The poem opens in a green valley, and that image is really crucial for establishing the mood at the beginning. We tend to have such cheerful, happy associations with green valleys that it's hard to imagine anything bad happening there—and for a while, at least, nothing does. Finally, though, the happy story of the valley gets quite a bit darker, setting up a stark contrast that makes the impact of the poem's conclusion all the more forceful.
- Line 1: Here's the happy first appearance of the valley. It's actually the first real image we get in the poem, and it's a pretty pleasant one. It also seems to us that calling it the "greenest" valley is maybe a little bit of a poetic exaggeration (also known as hyperbole). How would you even know which of "our valleys" was greenest? Measure with a color ruler?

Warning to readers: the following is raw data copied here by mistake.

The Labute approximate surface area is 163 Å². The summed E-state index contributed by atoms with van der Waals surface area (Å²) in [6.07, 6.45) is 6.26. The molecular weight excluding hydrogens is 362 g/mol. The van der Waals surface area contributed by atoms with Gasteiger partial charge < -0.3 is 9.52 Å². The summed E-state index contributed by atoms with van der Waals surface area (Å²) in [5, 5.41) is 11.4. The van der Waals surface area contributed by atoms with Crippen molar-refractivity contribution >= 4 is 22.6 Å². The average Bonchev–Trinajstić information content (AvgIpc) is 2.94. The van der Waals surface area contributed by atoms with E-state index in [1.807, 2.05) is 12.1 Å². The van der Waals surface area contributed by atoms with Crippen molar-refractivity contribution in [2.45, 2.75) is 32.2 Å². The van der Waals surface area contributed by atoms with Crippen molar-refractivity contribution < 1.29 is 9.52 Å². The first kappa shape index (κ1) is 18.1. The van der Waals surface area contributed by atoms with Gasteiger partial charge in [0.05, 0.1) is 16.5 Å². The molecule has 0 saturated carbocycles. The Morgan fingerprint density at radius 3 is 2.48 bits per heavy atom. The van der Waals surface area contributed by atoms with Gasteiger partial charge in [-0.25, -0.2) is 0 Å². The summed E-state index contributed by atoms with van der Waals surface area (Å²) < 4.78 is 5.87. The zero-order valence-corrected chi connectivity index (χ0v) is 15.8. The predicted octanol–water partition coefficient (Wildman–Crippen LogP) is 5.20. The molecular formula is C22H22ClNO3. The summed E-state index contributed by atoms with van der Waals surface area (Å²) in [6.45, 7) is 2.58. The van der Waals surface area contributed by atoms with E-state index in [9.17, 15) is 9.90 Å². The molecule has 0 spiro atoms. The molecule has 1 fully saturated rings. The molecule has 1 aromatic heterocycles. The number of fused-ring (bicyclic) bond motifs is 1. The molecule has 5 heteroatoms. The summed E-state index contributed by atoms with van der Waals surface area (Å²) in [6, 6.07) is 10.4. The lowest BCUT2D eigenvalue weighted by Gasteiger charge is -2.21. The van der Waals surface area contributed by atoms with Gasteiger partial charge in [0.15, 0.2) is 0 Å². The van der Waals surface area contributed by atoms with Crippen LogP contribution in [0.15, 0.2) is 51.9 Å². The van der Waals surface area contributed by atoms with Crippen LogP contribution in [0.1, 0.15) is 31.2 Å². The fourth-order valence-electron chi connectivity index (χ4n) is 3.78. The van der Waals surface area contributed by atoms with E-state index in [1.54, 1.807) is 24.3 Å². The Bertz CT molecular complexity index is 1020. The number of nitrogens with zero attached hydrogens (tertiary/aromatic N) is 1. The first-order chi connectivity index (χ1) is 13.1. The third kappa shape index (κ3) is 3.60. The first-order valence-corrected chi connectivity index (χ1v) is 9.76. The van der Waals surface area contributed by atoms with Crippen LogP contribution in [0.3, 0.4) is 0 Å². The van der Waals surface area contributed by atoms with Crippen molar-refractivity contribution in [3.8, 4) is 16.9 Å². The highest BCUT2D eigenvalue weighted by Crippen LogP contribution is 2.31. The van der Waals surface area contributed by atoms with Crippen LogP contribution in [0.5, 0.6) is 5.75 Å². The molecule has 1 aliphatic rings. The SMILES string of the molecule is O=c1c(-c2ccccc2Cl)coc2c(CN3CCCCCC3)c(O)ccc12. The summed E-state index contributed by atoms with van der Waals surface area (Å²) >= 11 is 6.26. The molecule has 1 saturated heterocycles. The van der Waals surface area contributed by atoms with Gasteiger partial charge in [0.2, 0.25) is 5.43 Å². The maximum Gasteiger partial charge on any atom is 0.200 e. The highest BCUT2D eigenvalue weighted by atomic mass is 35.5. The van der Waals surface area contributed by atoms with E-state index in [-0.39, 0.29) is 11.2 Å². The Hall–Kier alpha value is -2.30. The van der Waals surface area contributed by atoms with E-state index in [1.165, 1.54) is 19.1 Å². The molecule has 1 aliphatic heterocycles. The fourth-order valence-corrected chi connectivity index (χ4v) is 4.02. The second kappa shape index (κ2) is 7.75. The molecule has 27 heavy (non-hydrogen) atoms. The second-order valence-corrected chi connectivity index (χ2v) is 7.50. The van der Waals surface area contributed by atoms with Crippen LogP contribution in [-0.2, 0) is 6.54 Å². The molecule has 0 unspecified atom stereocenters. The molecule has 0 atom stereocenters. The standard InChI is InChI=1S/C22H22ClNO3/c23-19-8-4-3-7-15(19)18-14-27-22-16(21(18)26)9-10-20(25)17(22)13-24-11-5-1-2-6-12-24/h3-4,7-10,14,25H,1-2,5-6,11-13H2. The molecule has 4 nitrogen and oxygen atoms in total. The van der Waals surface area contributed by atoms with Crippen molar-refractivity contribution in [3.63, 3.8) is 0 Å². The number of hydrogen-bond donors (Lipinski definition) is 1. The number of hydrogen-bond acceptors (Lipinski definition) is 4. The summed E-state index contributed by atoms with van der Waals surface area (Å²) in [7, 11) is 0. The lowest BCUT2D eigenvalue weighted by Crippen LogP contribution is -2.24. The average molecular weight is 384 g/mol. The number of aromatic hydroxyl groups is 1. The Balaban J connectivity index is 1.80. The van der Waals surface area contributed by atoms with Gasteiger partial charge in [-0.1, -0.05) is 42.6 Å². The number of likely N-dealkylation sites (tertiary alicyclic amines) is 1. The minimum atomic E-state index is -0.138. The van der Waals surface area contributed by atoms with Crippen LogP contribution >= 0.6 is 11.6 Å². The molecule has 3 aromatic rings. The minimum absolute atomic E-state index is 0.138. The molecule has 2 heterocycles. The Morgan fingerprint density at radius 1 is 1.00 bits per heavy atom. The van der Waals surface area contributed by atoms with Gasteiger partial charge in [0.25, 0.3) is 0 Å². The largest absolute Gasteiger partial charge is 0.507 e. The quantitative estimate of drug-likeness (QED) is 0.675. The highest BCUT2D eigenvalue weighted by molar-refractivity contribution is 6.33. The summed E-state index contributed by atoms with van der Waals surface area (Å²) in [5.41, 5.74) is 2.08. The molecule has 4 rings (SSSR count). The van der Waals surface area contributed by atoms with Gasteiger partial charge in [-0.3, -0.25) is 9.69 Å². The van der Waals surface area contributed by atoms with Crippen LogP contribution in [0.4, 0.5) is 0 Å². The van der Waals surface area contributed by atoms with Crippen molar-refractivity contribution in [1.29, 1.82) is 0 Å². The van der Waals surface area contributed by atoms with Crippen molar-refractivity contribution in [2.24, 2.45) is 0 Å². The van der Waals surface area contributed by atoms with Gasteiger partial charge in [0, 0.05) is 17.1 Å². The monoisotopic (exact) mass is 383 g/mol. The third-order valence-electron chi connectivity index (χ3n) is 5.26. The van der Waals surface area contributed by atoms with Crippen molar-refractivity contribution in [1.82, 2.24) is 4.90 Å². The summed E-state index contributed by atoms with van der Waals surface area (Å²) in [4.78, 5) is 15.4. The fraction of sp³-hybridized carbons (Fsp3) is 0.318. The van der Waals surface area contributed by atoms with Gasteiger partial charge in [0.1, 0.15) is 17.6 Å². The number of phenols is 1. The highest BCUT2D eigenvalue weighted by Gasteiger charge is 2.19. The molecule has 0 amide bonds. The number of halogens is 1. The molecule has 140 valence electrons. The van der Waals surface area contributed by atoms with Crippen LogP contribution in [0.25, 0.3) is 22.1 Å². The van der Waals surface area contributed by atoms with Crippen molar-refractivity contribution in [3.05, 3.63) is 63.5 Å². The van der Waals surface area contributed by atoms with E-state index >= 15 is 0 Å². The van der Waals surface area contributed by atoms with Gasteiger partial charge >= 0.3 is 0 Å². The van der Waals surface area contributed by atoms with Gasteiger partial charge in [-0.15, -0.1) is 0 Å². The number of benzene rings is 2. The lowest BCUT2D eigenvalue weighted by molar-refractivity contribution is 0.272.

- Line 17: Here the speaker just comes out and calls this a "happy valley." Now it's even clearer that the image of the valley is here to make us feel good, to reinforce our positive feelings about the way the palace used to be. Be sure to notice the enjambment, too (that's the way this sentence is cut off by the end of the line). Poe uses that particular technique like it was going out of style.
- Line 41: Ugh. Suddenly this valley's not such a happy place. It's not clear if the valley itself has changed, but its main feature—the palace—sure isn't what it used to be. We also think it's significant that people going through the valley used to be called "wanderers" (17) but now they are "travelers," which sounds a lot less relaxed to us.